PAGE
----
Map of Mangrove Height Reveals Carbon-rich Coastal Forests
(Inside Science) -- Lola Fatoyinbo had studied mangroves -- the nearly impenetrable tangled-trunk forests that fringe warm coastlines worldwide -- for almost a decade, and was pretty sure that the trees topped out around 45 meters high -- roughly the height of the Statue of Liberty without her pedestal. So, when Fatoyinbo, an ecologist at NASA’s Goddard Space Flight Center in Greenbelt, Maryland, heard in 2011 about mangrove trees in the Central African nation of Gabon that were more than 10 meters taller, she knew she had to visit.
Mangroves pack away massive amounts of carbon, both in their woody trunks and in the soil where their roots decay. The trees and soil contain more carbon per acre than tropical rainforests. And because the stored carbon can stay out of the atmosphere for many decades, environmentalists have long hoped that protecting mangrove forests could help slow climate change while the world gets a handle on fossil fuel emissions.
Fatoyinbo got a grant to travel to Gabon to gather on-the-ground data about the ability of the mangroves there to store carbon. She and her colleagues hired a motorboat to take them up an estuary into Pongara National Park. Dense, crisscrossing roots emerged from the shallow brown water, which teemed with crabs and fish. When the tide rolled out, the scientists scrambled under roots that stuck 3 meters or more out of the exposed mud and aimed laser devices at the tops of the tallest trees they could find. Working in mangrove forests “is very challenging. It’s like a real-life jungle gym,” Fatoyinbo said. “Sometimes it’s scary. You don’t know what’s in the water.”
But the adventure was worth it. The trees she and her colleagues measured were up to 65 meters high -- taller than any tree in the U.S. east of the Mississippi River, and topping any mangrove tree ever reported in the scientific literature. “We couldn’t believe it,” Fatoyinbo said. Combining field measurements from the Gabon trip and others with satellite data, the researchers created the first global map of mangrove height and above-ground carbon.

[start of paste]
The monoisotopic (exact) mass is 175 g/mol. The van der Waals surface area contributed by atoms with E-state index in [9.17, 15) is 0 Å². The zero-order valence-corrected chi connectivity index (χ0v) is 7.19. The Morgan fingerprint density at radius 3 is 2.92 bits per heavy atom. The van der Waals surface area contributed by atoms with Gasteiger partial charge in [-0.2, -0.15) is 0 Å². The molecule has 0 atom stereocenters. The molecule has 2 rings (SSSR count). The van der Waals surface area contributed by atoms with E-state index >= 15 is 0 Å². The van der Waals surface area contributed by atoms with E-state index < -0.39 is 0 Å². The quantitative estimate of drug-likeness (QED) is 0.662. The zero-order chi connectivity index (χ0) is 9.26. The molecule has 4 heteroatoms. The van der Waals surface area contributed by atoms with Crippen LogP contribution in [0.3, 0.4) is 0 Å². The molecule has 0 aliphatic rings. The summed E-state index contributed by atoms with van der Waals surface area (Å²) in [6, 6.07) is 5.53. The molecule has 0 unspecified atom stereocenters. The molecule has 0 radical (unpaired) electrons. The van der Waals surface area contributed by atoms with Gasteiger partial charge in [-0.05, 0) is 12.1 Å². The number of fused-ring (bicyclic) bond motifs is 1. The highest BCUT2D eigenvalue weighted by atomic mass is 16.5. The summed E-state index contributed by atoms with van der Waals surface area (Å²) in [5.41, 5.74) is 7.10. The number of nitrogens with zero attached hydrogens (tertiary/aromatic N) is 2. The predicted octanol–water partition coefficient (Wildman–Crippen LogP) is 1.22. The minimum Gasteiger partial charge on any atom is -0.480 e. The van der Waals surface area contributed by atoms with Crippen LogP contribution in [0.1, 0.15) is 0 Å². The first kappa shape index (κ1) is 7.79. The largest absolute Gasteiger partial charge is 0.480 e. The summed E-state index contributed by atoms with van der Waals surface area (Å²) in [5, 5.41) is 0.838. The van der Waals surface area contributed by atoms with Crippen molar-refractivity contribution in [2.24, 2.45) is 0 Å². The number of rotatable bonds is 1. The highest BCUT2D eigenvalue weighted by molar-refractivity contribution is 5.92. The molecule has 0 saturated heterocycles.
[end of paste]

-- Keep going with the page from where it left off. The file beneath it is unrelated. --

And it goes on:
The research will help identify conservation hotspots and provide long-needed data for climate change-fighting programs, said Jennifer Howard, a biologist at Conservation International in Washington, D.C. and cofounder of the Global Mangrove Alliance. “I’ve been very excited and waiting for it ever since Lola told me she was doing this research,” Howard said. “It’s a huge deal.”
Globally, mangroves occupy an area roughly equal to that of Bangladesh. In the past few decades, however, half the world’s original mangrove forests have been logged or destroyed to make way for fish farms and coastal development. During the 1990s, as much as one percent of the world’s mangroves were lost annually; that rate is down by half or more today, though still much higher in parts of Southeast Asia. While conservation groups have hoped to get the mangroves’ stored carbon included in climate-change fighting plans, which could provide funding for conserving and restoring the forests, they have been hindered by sparse data on how tall trees in different places are -- a crucial measure for determining a forest’s total mass and stored carbon.